The “Nancy Chen Kidnap Case in Sichuan, China” which lasted 10 days, finally had a successful result on the Chinese New Year’s eve. This kidnapping case drew the attention of the Australian government and media.
(SFDI) – Due to the joint efforts of the Australian Department of Foreign Affairs and Trade, the “Nancy Chen Urgent Rescue Team,” and many other concerned parties, Nancy Chen was finally released at about 10:30 a.m. on January 30, 2003 (Beijing time).
While visiting family members in Yongan, Mr. Chan Wing Yuen, then a 70-year-old man, was arrested on 12 December 2001 for displaying a small banner in a street that read “Truthfulness-Compassion-Tolerance”
I urge you to assist in the release of Ms Li from the re-education labour camp and thus permit her to continue with the processing of her spouse visa application in the public interest of the Australian citizen spouse visa sponsor.
Practitioners made two extensive trips along the East Coast of Queensland, Australia during 2002 and gave Queensland’s Members of State and Local Parliaments, Town Councillors and their communities a grand opportunity to share with Falun Dafa practitioners.
The Government also believes that China’s maltreatment of Falun Gong practitioners – including relatives of Australian citizens – contravenes the International Covenant on Civil and Political Rights (ICCPR), which China has signed, but not yet ratified, and the Convention Against Torture.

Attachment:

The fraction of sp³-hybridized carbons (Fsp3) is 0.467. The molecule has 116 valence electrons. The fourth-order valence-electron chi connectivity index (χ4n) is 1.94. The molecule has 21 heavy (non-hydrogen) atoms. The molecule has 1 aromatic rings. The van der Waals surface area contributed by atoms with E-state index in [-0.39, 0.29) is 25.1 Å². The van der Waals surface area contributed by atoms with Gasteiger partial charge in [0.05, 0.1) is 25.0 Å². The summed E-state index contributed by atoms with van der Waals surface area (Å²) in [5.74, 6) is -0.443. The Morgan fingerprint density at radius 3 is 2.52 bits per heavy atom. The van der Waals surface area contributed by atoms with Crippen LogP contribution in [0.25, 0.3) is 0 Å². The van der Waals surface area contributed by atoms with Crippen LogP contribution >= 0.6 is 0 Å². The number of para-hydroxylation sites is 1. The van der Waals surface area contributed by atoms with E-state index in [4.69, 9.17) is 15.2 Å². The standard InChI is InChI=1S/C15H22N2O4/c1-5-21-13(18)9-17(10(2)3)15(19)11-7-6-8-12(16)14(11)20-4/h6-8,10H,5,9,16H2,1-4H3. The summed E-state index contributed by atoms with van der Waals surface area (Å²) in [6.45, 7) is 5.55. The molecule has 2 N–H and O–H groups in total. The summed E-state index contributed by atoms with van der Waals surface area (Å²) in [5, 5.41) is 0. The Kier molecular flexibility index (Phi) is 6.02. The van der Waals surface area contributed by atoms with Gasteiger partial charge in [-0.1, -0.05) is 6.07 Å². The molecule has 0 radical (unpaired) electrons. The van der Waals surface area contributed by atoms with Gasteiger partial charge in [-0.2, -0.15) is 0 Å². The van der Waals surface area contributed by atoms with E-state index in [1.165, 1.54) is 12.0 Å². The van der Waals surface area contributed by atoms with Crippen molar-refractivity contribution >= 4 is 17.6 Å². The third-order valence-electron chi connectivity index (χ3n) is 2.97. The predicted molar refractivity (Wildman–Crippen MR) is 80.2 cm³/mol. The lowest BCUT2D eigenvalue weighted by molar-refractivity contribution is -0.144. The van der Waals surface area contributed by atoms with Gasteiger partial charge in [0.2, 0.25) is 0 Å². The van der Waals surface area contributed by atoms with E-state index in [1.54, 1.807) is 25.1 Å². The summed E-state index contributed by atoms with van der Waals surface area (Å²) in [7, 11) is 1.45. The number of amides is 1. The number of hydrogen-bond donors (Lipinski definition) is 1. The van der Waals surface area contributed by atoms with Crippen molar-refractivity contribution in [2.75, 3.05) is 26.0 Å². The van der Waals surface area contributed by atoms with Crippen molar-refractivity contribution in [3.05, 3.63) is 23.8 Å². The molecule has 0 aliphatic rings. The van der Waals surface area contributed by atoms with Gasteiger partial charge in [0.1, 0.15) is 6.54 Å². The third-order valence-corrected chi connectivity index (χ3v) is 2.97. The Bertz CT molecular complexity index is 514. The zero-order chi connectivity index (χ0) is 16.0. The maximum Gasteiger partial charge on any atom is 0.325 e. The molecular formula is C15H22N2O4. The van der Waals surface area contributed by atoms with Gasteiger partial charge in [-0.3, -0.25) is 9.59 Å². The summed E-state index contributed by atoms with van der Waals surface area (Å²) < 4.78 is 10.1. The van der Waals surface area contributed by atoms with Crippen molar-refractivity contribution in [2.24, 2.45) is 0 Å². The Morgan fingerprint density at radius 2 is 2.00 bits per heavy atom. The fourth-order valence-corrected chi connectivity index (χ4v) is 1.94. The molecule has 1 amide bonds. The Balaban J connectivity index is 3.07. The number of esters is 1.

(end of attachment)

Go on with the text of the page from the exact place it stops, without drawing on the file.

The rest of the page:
It is important for people to realise that the Chinese Government continues to support a crackdown on a range of political movements, particularly Falun Gong.
On New Year’s Eve of each year, tens of thousands of citizens would gather to watch the show. The local practitioners decided to utilize this opportunity to demonstrate the Falun Gong exercises and distribute truth-clarifying materials by the Yarra River. Practitioners also wanted to welcome the New Year in such a meaningful way.
At one particular school her class consists of all mainland Chinese students who recently arrived in Australia. She said she feels sorry for them as she can see how they are suppressed and how they are “brainwashed” in China.
Since China joined the World Trade Organisation, it is meant to be trying to attain international standards in how it is operates its judiciary. The proposed changes to Article 23 of Basic Law in Hong Kong do not seem to be a step in that direction.